Equities in Latin America also saw losses. Brazil’s state-run oil firm Petrobras’ created a capital reserve fund, which hurt its stock price amid concerns that the fund might be used for capital investments instead of paying dividends. The removal of tax advantages for investments in closed-end funds and an uptick in inflation also affected Brazil’s stock market. In Mexico, stocks fell after a surprise announcement to increase tariffs by private airport operators. This gave rise to concerns of unexpected changes in other sectors.
WHAT ARE THE RISKS?
All investments involve risks, including possible loss of principal.
Equity securities are subject to price fluctuation and possible loss of principal.
Fixed income securities involve interest rate, credit, inflation and reinvestment risks, and possible loss of principal. As interest rates rise, the value of fixed income securities falls.
International investments are subject to special risks, including currency fluctuations and social, economic and political uncertainties, which could increase volatility. These risks are magnified in emerging markets.
The government’s participation in the economy is still high and, therefore, investments in China will be subject to larger regulatory risk levels compared to many other countries.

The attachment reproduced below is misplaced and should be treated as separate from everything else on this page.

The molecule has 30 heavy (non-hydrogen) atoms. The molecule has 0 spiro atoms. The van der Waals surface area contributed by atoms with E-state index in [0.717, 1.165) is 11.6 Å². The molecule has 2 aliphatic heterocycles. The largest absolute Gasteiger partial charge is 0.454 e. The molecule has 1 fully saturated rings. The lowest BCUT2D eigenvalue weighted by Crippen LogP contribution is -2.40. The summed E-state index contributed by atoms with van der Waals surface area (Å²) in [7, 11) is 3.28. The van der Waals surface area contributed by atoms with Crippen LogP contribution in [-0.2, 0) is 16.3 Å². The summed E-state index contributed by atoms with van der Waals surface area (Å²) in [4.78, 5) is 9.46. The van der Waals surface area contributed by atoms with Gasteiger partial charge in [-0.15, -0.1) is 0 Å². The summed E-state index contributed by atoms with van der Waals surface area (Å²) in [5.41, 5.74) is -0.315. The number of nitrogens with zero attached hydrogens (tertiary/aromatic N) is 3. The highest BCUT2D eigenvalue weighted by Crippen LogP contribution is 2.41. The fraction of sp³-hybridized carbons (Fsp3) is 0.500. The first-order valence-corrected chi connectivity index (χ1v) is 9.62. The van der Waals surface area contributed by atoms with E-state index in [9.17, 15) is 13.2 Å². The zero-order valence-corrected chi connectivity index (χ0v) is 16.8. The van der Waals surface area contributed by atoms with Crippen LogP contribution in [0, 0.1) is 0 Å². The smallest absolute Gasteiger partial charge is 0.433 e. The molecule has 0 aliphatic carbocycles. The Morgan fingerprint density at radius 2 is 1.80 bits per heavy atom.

There are special risks associated with investments in China, Hong Kong and Taiwan, including less liquidity, expropriation, confiscatory taxation, international trade tensions, nationalization, and exchange control regulations and rapid inflation, all of which can negatively impact the fund. Investments in Taiwan could be adversely affected by its political and economic relationship with China.
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1. Source: Bloomberg.
3. Source: US Commerce department.
4. Source: Franklin Templeton.
5. MSCI All Country World Index is a free float-adjusted, market capitalization-weighted index designed to measure the equity market performance of global developed and emerging markets. MSCI Emerging Markets Index is a free float-adjusted, market capitalization-weighted index designed to measure the equity market performance of global emerging markets. Indexes are unmanaged and one cannot directly invest in them. They do not include fees, expenses or sales charges. Past performance is not an indicator or a guarantee of future results.